Classic, not overdone: Philippe Jaroussky and Jérôme Ducros at Wigmore HallReview
I always feel a sense of comfort when I step into the theatre at Wigmore Hall. The lofty hall with its grand yet understated gilded art nouveau cupola warmly beckon to the listener, welcoming us into the space. For over a century, Wigmore Hall has stood as one of the world’s leading centres for chamber and vocal music and a song recital in the hall is a veritable rite of passage for any performer.
I make my way to my seat through a crowd that is humming with anticipation. We are here to listen to countertenor Philippe Jaroussky and pianist Jérôme Ducros perform a recital of Schubert song. Jaroussky, who has garnered somewhat of a cult-like following over the years and who has primarily made a name for himself in the realm of 18th-century music, is making a foray into German lieder, much to the curiosity and speculation of the audience.
Despite the fact that the programme lacked a thematic through-line, it felt cohesive, sensibly paced, and flowed well.
The Schubert-song recital is a staple and one that I find, for the most part, to be overdone. There is no denying the composer’s immense and invaluable contribution to the lieder repertory. His songs are like golden threads in the intricate tapestry that is the history of German lieder, but personally, I find that a recital programme of unrelated Schubert song to be lacking in imagination when there is a wide variety of song repertoire to be programmed in interesting and new ways.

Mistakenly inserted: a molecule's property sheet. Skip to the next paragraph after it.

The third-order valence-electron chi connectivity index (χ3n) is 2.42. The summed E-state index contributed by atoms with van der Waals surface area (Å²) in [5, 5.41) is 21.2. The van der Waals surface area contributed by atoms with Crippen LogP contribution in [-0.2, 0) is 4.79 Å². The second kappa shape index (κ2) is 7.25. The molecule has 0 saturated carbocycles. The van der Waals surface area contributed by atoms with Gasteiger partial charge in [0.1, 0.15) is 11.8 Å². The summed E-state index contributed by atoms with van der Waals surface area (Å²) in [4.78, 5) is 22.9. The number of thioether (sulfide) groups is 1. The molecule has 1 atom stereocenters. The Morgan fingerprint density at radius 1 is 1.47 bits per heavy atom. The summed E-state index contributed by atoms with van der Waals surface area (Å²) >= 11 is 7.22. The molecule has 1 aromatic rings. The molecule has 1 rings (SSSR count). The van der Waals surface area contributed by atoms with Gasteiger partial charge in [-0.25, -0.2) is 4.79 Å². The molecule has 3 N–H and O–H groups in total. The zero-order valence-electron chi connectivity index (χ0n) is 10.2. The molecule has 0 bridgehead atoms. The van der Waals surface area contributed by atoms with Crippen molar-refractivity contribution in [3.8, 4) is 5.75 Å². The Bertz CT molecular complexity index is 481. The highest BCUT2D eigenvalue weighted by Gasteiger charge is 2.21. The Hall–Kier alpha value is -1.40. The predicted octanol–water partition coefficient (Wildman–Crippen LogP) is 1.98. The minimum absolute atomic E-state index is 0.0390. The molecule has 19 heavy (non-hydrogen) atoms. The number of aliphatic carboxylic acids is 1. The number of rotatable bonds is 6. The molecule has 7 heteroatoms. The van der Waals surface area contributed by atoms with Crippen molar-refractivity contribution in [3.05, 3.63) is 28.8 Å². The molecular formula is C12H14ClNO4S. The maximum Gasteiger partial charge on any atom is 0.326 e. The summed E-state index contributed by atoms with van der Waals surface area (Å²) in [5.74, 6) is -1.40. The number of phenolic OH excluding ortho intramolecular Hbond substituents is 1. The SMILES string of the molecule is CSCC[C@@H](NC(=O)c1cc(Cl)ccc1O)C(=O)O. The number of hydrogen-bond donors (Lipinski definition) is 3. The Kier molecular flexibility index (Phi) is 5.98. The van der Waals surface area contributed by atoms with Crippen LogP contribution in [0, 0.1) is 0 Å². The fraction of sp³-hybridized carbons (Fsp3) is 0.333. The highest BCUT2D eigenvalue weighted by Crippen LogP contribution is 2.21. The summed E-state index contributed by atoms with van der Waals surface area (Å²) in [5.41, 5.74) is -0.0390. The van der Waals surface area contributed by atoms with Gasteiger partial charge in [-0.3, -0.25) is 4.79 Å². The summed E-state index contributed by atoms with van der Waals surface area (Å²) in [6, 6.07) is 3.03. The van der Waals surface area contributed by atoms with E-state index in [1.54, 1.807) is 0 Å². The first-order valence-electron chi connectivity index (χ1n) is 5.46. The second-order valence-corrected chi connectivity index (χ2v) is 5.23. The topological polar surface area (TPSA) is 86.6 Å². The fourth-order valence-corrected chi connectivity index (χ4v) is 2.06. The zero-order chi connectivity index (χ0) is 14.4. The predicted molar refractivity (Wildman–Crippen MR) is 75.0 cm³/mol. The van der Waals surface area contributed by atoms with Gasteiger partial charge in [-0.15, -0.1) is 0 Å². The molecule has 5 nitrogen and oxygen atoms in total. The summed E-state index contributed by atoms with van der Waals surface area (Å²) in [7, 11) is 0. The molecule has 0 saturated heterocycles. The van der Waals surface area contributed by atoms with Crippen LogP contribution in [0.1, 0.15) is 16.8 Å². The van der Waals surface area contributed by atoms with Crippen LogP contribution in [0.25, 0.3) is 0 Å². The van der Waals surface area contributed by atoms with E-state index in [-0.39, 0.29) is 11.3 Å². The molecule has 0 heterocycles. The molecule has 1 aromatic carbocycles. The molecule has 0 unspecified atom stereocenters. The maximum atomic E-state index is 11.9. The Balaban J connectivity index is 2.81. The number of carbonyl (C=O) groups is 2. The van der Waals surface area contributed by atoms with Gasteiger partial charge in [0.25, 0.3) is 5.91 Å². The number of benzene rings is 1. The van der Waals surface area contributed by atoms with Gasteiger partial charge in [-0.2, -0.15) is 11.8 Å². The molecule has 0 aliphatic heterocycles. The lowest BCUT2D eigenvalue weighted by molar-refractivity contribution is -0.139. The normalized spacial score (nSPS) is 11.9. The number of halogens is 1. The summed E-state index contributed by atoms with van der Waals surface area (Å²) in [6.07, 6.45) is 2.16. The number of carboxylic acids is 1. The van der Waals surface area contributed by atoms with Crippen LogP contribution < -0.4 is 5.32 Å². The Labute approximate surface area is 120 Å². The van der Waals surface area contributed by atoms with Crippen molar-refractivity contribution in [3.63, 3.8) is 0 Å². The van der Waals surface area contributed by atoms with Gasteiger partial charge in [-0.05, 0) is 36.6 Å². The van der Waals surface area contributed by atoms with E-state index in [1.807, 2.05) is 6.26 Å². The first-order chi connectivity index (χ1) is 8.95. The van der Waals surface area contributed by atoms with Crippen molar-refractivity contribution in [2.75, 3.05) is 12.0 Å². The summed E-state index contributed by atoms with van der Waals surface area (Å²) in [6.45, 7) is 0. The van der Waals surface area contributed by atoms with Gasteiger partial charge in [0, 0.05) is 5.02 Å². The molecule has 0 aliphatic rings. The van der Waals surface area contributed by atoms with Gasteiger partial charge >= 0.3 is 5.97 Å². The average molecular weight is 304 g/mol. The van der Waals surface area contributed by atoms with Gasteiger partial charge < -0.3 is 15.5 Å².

However, these are classic songs that audiences will continue to come back to. And despite the fact that the programme lacked a thematic through-line, it felt cohesive, sensibly paced, and flowed well. This was aided in part by the two solo piano pieces that broke up each half of the programme. Durocs performed the Klavierstück in E flat No. 2 as well as the Impromptu in G Flat No. 3 both with incredibly transfixing clarity and precision. Ducros’ playing throughout was a highlight. Not only was he a sensitive partner for Jaroussky’s vocal lines, but an inestimable voice in his own right creating depth and meaning from the music of these pieces.
He was able to create an extraordinary atmosphere of intimacy.
Jaroussky is a highly sensitive performer whose interpretations of these classics were impassioned and affecting. He has a very rare instrument that he has the ability to manipulate with seeming ease. He is a very intuitive performer, driven more by the feel of the notes within the harmonies than the words themselves or storytelling and in this way, is very communicative; creating meaning that is born of the music itself.
Naturally, some of the pieces sat better with him than others - particularly the slower, more intimate ones in which he had the opportunity to display his ability to sustain on a pianissimo in the upper part of his range. It was in these quiet moments in pieces such as “Du bist die Ruh” and “Nacht und Träume”, that he was able to create an extraordinary atmosphere of intimacy. It takes a considerable amount of confidence and self-knowledge to be able to take extreme risks like this with the voice; to experiment with colour in such an extreme way, and have it pay off. This may not be the repertoire typically performed by his voice type, but Jaroussky has more than proven his ability within this genre and moreover, along with Ducros, gave a performance that was an undeniable reminder of the importance and timelessness of these beloved songs.